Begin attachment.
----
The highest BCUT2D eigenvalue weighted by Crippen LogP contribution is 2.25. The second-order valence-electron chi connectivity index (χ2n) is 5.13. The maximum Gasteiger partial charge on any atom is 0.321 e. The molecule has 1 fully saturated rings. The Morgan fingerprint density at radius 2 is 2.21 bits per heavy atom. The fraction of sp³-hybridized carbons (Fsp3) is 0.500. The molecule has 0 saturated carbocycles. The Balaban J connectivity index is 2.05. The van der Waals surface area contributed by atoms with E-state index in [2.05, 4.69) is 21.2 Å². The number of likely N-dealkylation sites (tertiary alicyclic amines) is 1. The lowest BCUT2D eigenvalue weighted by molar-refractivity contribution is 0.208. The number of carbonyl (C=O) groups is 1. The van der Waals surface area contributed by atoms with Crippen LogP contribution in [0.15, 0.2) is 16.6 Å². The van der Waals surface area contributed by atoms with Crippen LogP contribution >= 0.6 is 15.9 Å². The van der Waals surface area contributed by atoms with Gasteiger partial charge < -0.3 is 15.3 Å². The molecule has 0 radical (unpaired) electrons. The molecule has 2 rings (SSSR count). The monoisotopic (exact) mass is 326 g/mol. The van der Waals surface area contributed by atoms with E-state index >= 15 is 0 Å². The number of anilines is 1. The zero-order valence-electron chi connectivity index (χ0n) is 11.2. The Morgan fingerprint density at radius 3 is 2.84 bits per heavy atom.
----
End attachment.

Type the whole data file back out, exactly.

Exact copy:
The highest BCUT2D eigenvalue weighted by Crippen LogP contribution is 2.25. The second-order valence-electron chi connectivity index (χ2n) is 5.13. The maximum Gasteiger partial charge on any atom is 0.321 e. The molecule has 1 fully saturated rings. The Morgan fingerprint density at radius 2 is 2.21 bits per heavy atom. The fraction of sp³-hybridized carbons (Fsp3) is 0.500. The molecule has 0 saturated carbocycles. The Balaban J connectivity index is 2.05. The van der Waals surface area contributed by atoms with E-state index in [2.05, 4.69) is 21.2 Å². The number of likely N-dealkylation sites (tertiary alicyclic amines) is 1. The lowest BCUT2D eigenvalue weighted by molar-refractivity contribution is 0.208. The number of carbonyl (C=O) groups is 1. The van der Waals surface area contributed by atoms with Crippen LogP contribution in [0.15, 0.2) is 16.6 Å². The van der Waals surface area contributed by atoms with Crippen LogP contribution >= 0.6 is 15.9 Å². The van der Waals surface area contributed by atoms with Gasteiger partial charge < -0.3 is 15.3 Å². The molecule has 0 radical (unpaired) electrons. The molecule has 2 rings (SSSR count). The monoisotopic (exact) mass is 326 g/mol. The van der Waals surface area contributed by atoms with E-state index >= 15 is 0 Å². The number of anilines is 1. The zero-order valence-electron chi connectivity index (χ0n) is 11.2. The Morgan fingerprint density at radius 3 is 2.84 bits per heavy atom.